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BlueScope Steel gets antitrust clearance to buy Fletcher’s Pacific Steel

BlueScope Steel, Australia's largest steelmaker and owner of the New Zealand Steel mill, has gained antitrust approval to acquire the assets of Fletcher Building's [NZX: FBU] Pacific Steel in a $120 million deal.

The Commerce Commission said while the acquisition will leave BlueScope as the only New Zealand producer of flat steel products such as steel slab and sheeting, and long steel products such as billet, reinforcing bar and wire there wasn't an overlap between the two businesses and prices would continue to be influence by imported product.

"The products supplied by BlueScope and Pacific Steel can be sourced through imports and the import price strongly influences the prices that BlueScope and Pacific Steel are able to charge," commission chairman Mark Berry said in a statement. "Post-merger, imports will continue to provide pricing pressure on the merged business."

The companies are aiming to complete the transaction by the middle of the year. As a result, Fletcher plans to close its steel mill at Otahuhu at the end of 2015.

Melbourne-based BlueScope will pay $60 million for Pacific Steel's long-products rolling and marketing operations and pay about $60 million for the target's working capital, Fletcher said in February. The Auckland-based company expects a one-time net expense of about $19 million as a result.

Bluescope will pay half the $60 million price of the assets upfront and the remainder once it has commissioned a new billet caster, expected to be by the end of calendar 2015.

The Australian company will build the billet caster at the Glenbrook mill south of Auckland operated by its NZ Steel unit, spending about $50 million on the new plant. Until then, Fletcher will continue to operate the Otahuhu mill and supply BlueScope with billet on commercial terms, it said in February.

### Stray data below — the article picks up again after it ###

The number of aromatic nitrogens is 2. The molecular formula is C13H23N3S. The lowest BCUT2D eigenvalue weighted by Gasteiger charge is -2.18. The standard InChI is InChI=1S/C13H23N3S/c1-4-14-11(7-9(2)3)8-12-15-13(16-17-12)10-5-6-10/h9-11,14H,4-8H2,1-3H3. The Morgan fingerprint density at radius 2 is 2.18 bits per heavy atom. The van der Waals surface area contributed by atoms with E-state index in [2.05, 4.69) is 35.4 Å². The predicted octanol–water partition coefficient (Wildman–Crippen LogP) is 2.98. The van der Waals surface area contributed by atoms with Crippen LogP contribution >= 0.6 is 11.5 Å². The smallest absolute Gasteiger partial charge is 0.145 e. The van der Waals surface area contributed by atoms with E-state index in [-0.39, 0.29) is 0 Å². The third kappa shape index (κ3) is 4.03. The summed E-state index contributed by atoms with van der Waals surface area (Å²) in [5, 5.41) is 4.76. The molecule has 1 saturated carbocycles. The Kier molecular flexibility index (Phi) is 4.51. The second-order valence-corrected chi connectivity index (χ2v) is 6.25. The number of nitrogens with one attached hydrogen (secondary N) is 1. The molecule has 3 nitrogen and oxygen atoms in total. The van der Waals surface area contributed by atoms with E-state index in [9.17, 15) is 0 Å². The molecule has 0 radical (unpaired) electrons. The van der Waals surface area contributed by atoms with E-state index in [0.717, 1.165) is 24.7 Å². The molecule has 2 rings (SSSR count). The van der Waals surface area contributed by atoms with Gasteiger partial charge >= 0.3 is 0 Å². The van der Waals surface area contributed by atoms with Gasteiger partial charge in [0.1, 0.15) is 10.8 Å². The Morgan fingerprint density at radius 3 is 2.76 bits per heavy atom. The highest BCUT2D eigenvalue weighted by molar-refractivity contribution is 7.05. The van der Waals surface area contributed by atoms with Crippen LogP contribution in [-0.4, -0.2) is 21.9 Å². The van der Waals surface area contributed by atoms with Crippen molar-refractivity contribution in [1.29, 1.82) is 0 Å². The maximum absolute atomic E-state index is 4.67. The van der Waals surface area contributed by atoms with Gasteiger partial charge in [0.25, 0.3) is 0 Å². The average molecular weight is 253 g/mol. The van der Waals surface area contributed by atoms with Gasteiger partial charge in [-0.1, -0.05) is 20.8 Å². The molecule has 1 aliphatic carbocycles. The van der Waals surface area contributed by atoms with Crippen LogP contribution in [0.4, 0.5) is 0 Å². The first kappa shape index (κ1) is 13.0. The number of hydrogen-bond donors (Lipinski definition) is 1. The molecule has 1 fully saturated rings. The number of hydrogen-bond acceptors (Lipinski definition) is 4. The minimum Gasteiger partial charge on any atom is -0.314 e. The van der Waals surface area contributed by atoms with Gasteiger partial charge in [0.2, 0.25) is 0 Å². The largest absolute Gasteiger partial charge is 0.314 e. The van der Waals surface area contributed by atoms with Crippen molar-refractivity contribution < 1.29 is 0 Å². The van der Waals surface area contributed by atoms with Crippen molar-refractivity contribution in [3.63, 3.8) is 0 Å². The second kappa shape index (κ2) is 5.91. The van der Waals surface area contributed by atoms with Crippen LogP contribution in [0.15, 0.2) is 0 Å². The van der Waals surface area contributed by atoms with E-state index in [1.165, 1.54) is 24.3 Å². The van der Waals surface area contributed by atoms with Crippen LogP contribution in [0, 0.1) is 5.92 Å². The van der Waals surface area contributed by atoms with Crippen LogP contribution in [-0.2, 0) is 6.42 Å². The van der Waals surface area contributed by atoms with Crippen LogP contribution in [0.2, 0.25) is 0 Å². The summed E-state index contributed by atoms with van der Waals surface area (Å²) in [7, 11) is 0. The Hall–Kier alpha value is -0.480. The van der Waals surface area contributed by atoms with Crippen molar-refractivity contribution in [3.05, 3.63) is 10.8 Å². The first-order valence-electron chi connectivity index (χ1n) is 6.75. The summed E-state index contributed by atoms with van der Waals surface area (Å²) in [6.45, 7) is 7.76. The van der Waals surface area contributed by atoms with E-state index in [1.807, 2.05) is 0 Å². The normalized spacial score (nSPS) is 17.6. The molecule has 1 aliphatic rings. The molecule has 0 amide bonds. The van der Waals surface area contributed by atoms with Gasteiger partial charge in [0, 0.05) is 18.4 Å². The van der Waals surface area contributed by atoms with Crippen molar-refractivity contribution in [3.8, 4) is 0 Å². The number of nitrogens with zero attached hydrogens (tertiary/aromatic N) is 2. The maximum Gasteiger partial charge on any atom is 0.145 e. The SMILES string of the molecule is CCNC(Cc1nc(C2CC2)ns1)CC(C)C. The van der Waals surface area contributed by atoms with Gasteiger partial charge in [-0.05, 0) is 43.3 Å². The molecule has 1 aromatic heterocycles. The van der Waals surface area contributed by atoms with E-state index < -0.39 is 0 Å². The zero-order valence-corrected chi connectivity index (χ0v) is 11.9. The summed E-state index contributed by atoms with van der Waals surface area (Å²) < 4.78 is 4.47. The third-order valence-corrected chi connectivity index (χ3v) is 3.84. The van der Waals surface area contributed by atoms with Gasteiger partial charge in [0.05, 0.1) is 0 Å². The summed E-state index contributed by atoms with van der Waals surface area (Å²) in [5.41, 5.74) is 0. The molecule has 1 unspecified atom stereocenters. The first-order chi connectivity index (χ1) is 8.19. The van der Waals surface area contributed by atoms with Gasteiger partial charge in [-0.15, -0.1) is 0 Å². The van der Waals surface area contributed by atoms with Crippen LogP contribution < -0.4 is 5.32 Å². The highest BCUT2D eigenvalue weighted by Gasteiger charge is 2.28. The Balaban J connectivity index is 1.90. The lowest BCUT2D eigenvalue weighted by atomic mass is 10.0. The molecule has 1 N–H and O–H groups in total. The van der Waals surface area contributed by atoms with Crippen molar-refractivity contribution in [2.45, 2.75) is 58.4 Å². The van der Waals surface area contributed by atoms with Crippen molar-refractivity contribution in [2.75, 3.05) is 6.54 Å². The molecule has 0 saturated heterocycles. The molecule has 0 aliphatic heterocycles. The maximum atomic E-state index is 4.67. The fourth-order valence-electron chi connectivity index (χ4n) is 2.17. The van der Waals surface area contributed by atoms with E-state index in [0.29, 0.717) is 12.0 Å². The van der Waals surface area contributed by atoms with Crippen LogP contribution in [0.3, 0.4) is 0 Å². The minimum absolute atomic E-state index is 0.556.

The sale includes Pacific Steel's rolling mill and wire drawing facilities at Otahuhu and its Fijian rolling mill. Once Bluescope's billet caster is running, NZ Steel will supply billet to the rolling mills at Otahuhu and in Fiji.

Fletcher shares were last at $9.60 and have gained 13 percent this year. Bluescope was last at A$6.35 on the ASX and are up 9 percent this year.


Comments and questions

Most countries have competition, or antitrust laws. ... The idea is that competition delivers lower prices, increased choice and better service for customers, and ensures businesses remain innovative.

Statements to the Australian and NZ Stock Exchanges:

Commenting on the transaction, BlueScope’s Managing Director and Chief Executive Officer, Mr Paul O’Malley, said: “The acquisition of the PSG downstream assets is an opportunity to better leverage our low
cost iron sands and better serve customers with a full range of long products, together with our existing flat products.

“Through improved sales mix and lower cost of production, driven by lower cost raw materials, the acquisition, including integration costs, is expected to achieve an EBIT pay-back within three years from transfer of billet production to Glenbrook.

“Today’s announcement is not only a positive step for our business but will help make the New Zealand steel industry more sustainable. We will invest in significant new capital equipment at Glenbrook, create construction jobs and help to secure New Zealand jobs, with significant flow-on benefits to the local communities,” Mr O’Malley said.

Fletcher Building Chief Executive Officer Mark Adamson said that having a local operator acquire the business was the best outcome to help ensure that steel manufacturing in New Zealand remains globally competitive. “This is a home-grown solution that secures a sustainable future for the New Zealand steel industry”, Mr Adamson said. Most of the employees in Pacific Steel’s rolling mill and wire drawing facilities will be
offered employment with BlueScope subsidiaries on terms and conditions that are similar to their current arrangements. Staff who are not offered employment will remain employees of Fletcher Building to operate the steel mill at Otahuhu until it is decommissioned, following which they will be given the opportunity to re-train and move to other roles in the Fletcher Group. The transaction does not affect the ownership of Fletcher Building's steel distribution business, Fletcher Easysteel, or its steel reinforcing business, Fletcher Reinforcing. Assuming completion by 30 June 2014, Fletcher Building expects to record a significant
expense item of up to $19 million, reflecting the gain on sale of assets, offset by transaction costs and adjustments to asset carrying values.